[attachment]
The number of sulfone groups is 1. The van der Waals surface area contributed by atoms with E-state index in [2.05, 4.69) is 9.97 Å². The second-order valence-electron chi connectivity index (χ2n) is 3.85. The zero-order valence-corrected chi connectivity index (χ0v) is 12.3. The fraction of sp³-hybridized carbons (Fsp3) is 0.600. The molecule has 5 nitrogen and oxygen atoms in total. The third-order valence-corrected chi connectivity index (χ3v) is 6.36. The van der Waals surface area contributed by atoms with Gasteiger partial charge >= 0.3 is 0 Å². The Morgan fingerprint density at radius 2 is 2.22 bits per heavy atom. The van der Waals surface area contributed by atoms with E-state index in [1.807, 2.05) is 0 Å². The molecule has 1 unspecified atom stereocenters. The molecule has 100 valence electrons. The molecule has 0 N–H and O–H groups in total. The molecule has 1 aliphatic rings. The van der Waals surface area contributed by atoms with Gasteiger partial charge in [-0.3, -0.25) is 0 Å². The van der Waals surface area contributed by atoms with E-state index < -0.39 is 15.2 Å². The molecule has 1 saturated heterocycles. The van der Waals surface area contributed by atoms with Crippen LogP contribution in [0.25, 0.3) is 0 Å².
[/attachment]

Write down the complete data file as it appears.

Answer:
The number of sulfone groups is 1. The van der Waals surface area contributed by atoms with E-state index in [2.05, 4.69) is 9.97 Å². The second-order valence-electron chi connectivity index (χ2n) is 3.85. The zero-order valence-corrected chi connectivity index (χ0v) is 12.3. The fraction of sp³-hybridized carbons (Fsp3) is 0.600. The molecule has 5 nitrogen and oxygen atoms in total. The third-order valence-corrected chi connectivity index (χ3v) is 6.36. The van der Waals surface area contributed by atoms with Gasteiger partial charge >= 0.3 is 0 Å². The Morgan fingerprint density at radius 2 is 2.22 bits per heavy atom. The van der Waals surface area contributed by atoms with E-state index in [1.807, 2.05) is 0 Å². The molecule has 1 unspecified atom stereocenters. The molecule has 100 valence electrons. The molecule has 0 N–H and O–H groups in total. The molecule has 1 aliphatic rings. The van der Waals surface area contributed by atoms with Gasteiger partial charge in [-0.3, -0.25) is 0 Å². The van der Waals surface area contributed by atoms with E-state index < -0.39 is 15.2 Å². The molecule has 1 saturated heterocycles. The van der Waals surface area contributed by atoms with Crippen LogP contribution in [0.25, 0.3) is 0 Å².